Tord Boontje

The art of glass

“I often long for a world that’s warmer and more humane, and I use nature as a way of creating it.” So says renowned Dutch craftsman Tord Boontje, describing the aesthetic behind his exquisite glassware, lighting and furniture. In the latest of our series of exclusive video interviews, marking Swarovski’s 120th anniversary this year, he looks back at some of the breathtaking creations he has conjured in crystal.
 Educated at the Eindhoven Design Academy and the RCA, Tord Boontje burst into our consciousness with the now-famous Garland Light innovation for Habitat in 2002: this delicate leaf-patterned creation, made of etched metal, can be wrapped around a light bulb, transforming living spaces with magical, dappled shadows. It’s now on permanent exhibition at New York’s Museum of Modern Art and London’s V&A. He went on to produce the glittering Blossom light fitting for Swarovski Crystal Palace, which he described as “bringing romance back to the world of chandeliers”. There was also jewelry—for instance, the intricate Blossom Lace necklace for Atelier Swarovski that was inspired by the Blossom chandelier; and exquisitely simple bracelets made from cherry pips from his aunt’s garden interspersed with richly colored crystals.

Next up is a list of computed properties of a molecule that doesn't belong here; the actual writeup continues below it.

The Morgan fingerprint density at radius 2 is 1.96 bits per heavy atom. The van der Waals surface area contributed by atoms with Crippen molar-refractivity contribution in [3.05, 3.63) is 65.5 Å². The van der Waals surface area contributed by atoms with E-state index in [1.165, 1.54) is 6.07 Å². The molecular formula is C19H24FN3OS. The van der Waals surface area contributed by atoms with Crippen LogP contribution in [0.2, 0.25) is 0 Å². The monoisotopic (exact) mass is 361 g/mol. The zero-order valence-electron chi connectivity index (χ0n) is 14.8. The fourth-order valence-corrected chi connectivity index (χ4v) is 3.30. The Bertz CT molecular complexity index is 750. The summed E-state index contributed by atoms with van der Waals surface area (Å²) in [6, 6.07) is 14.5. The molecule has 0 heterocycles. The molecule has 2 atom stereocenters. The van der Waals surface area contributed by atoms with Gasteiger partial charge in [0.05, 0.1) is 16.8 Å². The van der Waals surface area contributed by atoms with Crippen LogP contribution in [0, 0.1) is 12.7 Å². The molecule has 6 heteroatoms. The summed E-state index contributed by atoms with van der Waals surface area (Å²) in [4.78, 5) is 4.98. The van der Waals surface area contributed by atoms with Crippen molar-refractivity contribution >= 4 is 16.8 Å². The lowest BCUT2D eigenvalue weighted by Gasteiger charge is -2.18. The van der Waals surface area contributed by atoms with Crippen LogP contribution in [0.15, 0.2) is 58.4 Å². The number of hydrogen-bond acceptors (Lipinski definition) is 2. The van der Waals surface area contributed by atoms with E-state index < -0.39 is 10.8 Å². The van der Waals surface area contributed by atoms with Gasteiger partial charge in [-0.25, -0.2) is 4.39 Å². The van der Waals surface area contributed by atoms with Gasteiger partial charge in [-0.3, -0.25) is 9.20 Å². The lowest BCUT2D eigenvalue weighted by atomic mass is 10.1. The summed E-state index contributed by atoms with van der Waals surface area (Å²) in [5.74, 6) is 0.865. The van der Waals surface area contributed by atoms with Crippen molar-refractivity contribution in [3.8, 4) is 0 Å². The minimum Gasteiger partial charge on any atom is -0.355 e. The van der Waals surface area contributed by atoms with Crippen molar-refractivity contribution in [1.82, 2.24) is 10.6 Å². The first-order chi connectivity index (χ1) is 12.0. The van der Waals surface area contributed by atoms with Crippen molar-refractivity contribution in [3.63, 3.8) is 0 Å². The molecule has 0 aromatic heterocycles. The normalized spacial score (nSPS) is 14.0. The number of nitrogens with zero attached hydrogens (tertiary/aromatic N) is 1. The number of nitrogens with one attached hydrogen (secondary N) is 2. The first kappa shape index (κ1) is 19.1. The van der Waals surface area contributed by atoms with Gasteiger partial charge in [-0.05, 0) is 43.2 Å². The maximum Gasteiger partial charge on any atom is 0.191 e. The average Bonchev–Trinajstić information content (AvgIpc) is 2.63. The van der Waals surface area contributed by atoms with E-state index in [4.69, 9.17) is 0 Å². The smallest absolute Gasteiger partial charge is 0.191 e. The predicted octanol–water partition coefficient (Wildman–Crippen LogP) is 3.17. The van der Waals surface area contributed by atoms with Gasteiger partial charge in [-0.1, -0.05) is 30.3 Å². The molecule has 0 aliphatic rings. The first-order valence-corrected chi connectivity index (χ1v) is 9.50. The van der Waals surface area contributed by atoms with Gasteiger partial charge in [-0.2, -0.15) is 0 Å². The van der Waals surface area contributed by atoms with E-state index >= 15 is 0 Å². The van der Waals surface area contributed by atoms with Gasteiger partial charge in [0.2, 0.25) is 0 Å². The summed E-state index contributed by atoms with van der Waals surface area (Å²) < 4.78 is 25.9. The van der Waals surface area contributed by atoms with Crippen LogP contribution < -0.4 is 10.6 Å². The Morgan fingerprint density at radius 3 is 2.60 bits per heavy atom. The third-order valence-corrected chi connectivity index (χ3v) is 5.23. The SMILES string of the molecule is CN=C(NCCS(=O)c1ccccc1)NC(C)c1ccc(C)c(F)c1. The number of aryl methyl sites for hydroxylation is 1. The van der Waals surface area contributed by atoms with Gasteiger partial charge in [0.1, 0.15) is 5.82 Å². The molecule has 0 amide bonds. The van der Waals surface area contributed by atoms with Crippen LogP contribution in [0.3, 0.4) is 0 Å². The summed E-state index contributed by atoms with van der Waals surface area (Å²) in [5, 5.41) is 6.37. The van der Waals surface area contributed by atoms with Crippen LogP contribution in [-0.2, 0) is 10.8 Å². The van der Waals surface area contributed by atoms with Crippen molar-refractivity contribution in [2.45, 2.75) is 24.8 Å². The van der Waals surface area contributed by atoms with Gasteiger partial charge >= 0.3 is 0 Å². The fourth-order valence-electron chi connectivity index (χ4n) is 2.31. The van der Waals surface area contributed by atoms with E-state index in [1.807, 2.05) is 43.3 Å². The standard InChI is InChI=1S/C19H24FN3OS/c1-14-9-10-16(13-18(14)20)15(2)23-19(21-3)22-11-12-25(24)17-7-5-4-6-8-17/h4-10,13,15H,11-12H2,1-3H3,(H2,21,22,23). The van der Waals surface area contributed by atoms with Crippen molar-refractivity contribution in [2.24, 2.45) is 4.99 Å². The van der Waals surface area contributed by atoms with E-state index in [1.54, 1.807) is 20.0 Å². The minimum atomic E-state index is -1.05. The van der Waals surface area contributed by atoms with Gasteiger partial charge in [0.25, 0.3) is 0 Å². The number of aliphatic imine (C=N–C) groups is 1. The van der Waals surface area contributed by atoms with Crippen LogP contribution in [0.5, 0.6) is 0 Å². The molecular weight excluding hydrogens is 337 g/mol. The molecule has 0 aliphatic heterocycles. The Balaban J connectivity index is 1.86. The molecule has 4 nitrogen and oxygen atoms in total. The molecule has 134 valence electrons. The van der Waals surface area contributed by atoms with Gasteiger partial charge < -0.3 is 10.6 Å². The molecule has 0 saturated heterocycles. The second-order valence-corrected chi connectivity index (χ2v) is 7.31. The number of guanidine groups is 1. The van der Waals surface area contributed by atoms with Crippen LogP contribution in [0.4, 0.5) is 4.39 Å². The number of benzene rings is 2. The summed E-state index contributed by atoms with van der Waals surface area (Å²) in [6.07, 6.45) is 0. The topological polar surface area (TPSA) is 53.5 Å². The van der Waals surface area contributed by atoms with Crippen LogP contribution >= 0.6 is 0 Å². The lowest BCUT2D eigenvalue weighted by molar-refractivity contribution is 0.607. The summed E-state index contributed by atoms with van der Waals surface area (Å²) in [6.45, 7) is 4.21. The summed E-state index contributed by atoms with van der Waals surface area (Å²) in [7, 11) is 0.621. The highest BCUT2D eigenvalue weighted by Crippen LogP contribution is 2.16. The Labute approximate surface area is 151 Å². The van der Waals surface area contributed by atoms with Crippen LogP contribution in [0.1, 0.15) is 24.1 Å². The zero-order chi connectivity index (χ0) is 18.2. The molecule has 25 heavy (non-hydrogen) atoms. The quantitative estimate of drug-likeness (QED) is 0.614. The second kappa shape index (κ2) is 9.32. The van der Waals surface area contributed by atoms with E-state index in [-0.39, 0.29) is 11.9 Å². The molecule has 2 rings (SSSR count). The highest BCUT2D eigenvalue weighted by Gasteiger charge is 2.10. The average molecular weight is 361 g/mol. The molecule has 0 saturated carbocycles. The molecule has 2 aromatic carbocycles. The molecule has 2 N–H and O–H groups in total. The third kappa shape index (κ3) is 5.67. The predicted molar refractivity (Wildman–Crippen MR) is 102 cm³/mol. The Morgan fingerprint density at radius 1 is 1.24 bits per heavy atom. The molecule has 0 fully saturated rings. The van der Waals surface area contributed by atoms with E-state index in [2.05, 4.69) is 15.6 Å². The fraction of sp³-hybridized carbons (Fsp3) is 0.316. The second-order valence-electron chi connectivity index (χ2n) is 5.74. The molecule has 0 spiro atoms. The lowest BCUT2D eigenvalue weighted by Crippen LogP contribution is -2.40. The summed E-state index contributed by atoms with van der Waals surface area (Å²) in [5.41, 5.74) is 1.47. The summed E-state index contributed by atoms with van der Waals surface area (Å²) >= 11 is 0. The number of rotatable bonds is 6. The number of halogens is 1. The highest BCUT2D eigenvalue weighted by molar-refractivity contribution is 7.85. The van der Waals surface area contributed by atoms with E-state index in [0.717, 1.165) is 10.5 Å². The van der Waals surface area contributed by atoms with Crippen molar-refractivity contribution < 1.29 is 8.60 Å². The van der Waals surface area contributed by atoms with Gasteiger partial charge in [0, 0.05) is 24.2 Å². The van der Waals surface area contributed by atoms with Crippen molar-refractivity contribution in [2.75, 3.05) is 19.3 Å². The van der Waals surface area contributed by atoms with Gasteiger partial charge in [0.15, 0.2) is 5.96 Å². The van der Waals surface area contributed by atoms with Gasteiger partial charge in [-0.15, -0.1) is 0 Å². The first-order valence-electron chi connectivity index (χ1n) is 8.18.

No visitor to London’s V&A museum in 2003 will ever forget his breathtaking Silent Light Christmas tree: created in partnership with Alexander McQueen, the installation took 1.5 tons of crystal, and rotated on a plinth over a shattered mirror, bouncing light around the Grand Entrance. 

Firm in his belief that modernism and technology should never ignore artisanal tradition, he seeks to engage the observer’s imagination, senses and emotions. “Crystal helps in that way, because it brings a glimmer of romance and glamour.” Take a break and sit back and lose yourself in the beauty of Tord Boontje’s vision.